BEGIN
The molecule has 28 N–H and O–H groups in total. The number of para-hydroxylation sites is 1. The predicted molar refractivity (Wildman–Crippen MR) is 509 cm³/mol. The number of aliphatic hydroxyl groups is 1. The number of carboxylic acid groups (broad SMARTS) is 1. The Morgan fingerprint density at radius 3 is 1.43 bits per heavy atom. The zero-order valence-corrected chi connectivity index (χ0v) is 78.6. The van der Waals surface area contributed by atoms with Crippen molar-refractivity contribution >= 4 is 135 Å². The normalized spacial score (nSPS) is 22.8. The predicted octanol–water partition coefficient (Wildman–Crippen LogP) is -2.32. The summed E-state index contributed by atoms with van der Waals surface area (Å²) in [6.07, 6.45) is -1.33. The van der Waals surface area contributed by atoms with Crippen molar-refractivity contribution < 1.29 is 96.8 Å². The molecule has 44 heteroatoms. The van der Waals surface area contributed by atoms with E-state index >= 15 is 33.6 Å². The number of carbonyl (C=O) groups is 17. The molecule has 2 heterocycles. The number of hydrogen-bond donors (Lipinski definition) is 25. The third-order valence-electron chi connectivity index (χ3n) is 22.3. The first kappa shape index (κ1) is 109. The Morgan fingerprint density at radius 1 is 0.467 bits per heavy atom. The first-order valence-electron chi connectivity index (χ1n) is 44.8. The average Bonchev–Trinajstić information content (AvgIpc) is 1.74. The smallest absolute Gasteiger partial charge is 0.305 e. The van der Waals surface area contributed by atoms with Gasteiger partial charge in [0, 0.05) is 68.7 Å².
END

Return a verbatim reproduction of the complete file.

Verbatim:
The molecule has 28 N–H and O–H groups in total. The number of para-hydroxylation sites is 1. The predicted molar refractivity (Wildman–Crippen MR) is 509 cm³/mol. The number of aliphatic hydroxyl groups is 1. The number of carboxylic acid groups (broad SMARTS) is 1. The Morgan fingerprint density at radius 3 is 1.43 bits per heavy atom. The zero-order valence-corrected chi connectivity index (χ0v) is 78.6. The van der Waals surface area contributed by atoms with Crippen molar-refractivity contribution >= 4 is 135 Å². The normalized spacial score (nSPS) is 22.8. The predicted octanol–water partition coefficient (Wildman–Crippen LogP) is -2.32. The summed E-state index contributed by atoms with van der Waals surface area (Å²) in [6.07, 6.45) is -1.33. The van der Waals surface area contributed by atoms with Crippen molar-refractivity contribution < 1.29 is 96.8 Å². The molecule has 44 heteroatoms. The van der Waals surface area contributed by atoms with E-state index >= 15 is 33.6 Å². The number of carbonyl (C=O) groups is 17. The molecule has 2 heterocycles. The number of hydrogen-bond donors (Lipinski definition) is 25. The third-order valence-electron chi connectivity index (χ3n) is 22.3. The first kappa shape index (κ1) is 109. The Morgan fingerprint density at radius 1 is 0.467 bits per heavy atom. The first-order valence-electron chi connectivity index (χ1n) is 44.8. The average Bonchev–Trinajstić information content (AvgIpc) is 1.74. The smallest absolute Gasteiger partial charge is 0.305 e. The van der Waals surface area contributed by atoms with Gasteiger partial charge in [0, 0.05) is 68.7 Å².